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Friday, October 3, 2014

Silver Eagles, Eagles, who wants Silver Eagles?

Posted on October 3, 2014 by Dave Harper


Low demand for American Eagle bullion coins in August allowed the U.S. Mint to get a jump on production of 2015 Eagles, the Mint says, but the September demand surge for the coins caused it to refocus on 2014 output

The end of the calendar year is always tricky for the Mint and its bullion coin program.

It needs to stop producing 2014 Eagles at some point and begin to build a stockpile of 2015 coins for release in January.

Cutting current year coin sales off too early creates a tightness of supply in the bullion coin market and that tightness itself seems to inflame demand from buyers who hear that supplies are running low.

Letting current year sales run too long on the other hand could imperil the start of January 2015 coin sales, again creating a sense of shortage that prompts many to want to buy more than they otherwise would.

Often, in years past, the production cutoff of current year coins came in November followed by last sales date in early December. Presumably something similar will happen this year.

That leaves a sales gap between the last December sales and the first ones in January.

Public demand for Eagles is often higher as the year comes to an end due to holiday gift giving.

Demand is super high in January because of the scramble by collectors and others to be the first to obtain coins with the new date on them.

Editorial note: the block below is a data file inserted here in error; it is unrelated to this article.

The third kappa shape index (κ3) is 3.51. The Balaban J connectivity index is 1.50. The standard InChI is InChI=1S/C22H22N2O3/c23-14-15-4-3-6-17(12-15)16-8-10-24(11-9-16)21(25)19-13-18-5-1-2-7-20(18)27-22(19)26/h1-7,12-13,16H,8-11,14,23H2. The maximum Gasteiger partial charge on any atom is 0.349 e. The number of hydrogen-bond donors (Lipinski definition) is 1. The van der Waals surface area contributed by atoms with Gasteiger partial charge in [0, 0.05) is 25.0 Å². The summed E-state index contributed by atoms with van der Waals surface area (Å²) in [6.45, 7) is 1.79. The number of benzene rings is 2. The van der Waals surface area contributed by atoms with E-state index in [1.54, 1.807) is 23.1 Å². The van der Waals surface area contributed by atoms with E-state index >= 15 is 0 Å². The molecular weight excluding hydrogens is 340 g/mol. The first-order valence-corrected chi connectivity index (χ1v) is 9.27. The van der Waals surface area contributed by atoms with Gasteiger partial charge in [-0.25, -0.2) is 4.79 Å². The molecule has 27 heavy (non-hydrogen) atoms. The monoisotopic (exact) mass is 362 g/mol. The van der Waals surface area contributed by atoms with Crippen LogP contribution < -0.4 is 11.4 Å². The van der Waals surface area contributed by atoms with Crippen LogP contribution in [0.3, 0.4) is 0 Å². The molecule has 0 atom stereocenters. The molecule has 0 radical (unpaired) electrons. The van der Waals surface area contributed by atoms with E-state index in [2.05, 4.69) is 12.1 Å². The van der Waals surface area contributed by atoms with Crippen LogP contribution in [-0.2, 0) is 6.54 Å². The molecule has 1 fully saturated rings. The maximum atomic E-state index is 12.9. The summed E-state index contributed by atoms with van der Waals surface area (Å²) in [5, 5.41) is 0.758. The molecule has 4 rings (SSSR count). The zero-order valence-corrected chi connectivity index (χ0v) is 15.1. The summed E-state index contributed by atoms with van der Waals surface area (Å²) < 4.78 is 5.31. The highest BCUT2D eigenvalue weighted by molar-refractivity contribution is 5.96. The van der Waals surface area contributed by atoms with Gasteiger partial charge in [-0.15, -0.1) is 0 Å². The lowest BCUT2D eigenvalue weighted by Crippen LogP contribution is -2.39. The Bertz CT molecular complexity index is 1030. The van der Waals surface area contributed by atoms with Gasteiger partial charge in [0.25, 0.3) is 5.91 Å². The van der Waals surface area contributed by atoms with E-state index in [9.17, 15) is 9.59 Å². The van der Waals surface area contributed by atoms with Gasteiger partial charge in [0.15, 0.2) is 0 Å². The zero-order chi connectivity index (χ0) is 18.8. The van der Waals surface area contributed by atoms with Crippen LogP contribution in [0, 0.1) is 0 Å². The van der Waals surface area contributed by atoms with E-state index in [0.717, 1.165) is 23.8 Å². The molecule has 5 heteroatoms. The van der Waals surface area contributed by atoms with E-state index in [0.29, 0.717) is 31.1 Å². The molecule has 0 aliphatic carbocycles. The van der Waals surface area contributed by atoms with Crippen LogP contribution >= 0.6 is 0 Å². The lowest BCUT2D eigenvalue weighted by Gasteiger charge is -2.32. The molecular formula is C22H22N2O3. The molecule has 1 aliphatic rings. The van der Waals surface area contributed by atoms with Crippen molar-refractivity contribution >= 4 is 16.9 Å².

Overall, sales for silver and gold 2014 1-ounce Eagles are running behind last year’s pace.

This is especially true for the gold Eagle, where buyers have taken roughly 300,000 coins  this year compared to twice that number in 2013.

For silver, the disparity for this  point in the year is less than 3 million coins, 36,275,000 last year compared to the current 33,981,000.

The silver sales difference is not large on an annual basis, but what if demand is simply delayed?

What if buyers decide they want those 2.7 million pieces plus what they would want on a routine basis in October, November in December?

That would amplify the current demand surge and further complicate the Mint’s annual changeover to a new date.

A possibility, though, is not a certainty, so it pays to remain alert and watch day to day to see how Eagle sales are performing.

Buzz blogger Dave Harper is winner of the 2014 Numismatic Literary Guild Award for Best Blog and is editor of the weekly newspaper “Numismatic News.”

via numismaticnews